KUWAIT (Reuters) - Kuwait votes in a parliamentary election on Saturday, two months after its ruler dissolved parliament to end a crisis with the government.
Following are some facts about the Gulf Arab state’s political system:
* Kuwait gained independence from Britain in 1961 and its first fully-elected parliament was voted in 1963.
* Kuwait has a 50-seat parliament with a history of challenging the government, unusual for a region dominated by families. Deputies have to approve the state budget and all major laws. They often exercise their right to question ministers, sometimes prompting them to resign under pressure.
* Kuwait’s ruler, Emir Sheikh Sabah al-Ahmad al-Sabah, has the last say in policy. He can dissolve the assembly and appoint new governments. Key cabinet portfolios such as defense, interior and foreign affairs are held by members of the ruling al-Sabah family, none of whom have ever held a parliament seat.
* The emir or his predecessors have dissolved parliament five times since its establishment -- in 2008, 2006, 1999, 1986 and 1976. According to Kuwaiti law, elections must be held within 60 days of the assembly being dissolved, but rulers have ignored this rule before, suspending the assembly for five years from 1976 and six years from 1986.
* Kuwait does not allow political parties but tolerates informal political groups. These include the hard-line Islamist Salafist movement, the liberal Democratic Forum Bloc, the Shi’ite Muslim-led National Islamic Coalition, the Islamist Ummah Party, the Islamic Constitutional Movement and the liberal Popular Action Bloc. Because of changes in the electoral law which come into effect for the first time this year, it was not clear which of the groups would do well in the vote.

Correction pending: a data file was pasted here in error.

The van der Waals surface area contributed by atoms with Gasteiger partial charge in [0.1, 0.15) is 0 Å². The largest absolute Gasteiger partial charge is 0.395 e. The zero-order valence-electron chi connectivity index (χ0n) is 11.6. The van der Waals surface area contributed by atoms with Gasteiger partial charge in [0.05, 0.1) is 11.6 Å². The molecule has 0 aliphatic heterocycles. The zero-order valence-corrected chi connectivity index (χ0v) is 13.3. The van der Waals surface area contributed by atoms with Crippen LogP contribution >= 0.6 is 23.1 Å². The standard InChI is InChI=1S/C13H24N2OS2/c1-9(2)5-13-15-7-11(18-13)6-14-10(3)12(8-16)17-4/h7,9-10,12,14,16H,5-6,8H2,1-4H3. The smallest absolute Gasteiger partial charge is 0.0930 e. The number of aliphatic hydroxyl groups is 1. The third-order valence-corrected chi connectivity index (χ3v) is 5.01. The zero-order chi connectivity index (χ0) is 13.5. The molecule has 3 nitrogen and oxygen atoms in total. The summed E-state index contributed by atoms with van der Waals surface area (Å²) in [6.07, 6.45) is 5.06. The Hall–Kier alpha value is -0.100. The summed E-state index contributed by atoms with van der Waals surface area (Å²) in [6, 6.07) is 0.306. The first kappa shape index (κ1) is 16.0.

* Parliament passed a law in May 2005 giving women the right to vote and run in elections for the National Assembly. No woman was elected in the last vote in 2006.
* The current emir is the 15th ruler in a dynasty which has ruled Kuwait for 250 years since part of the Anaiza tribe, to which the al-Sabah belong, migrated from the Arabian hinterland.
* Since the U.S.-led invasion of neighboring Iraq in 2003 and U.S. calls for change in the Middle East, the ruling family has come under pressure from both Islamists and pro-Western liberals to loosen its grip on government and share power.
* In July 2003, the emir issued a landmark decree separating the post of prime minister from the crown prince for the first time since Kuwait’s independence.
* Kuwait passed a new election law in 2006 cutting the number of constituencies from 25 to five in the hope that it would increase competition and reduce vote-buying that has long marred polls.
* Some 361,685 Kuwaitis, over half of them women, are eligible to vote in the 2008 election. Members of the security forces are not allowed to vote, nor are expatriates, who form almost 2.2 million of Kuwait’s 3.2 million population.
* Over 270 candidates, including 27 women, are running in Saturday’s election.
* Changes of the oil minister usually do not have an impact on the energy policy of the major OPEC producer.
Reporting by Ulf Laessing, Editing by Lin Noueihed
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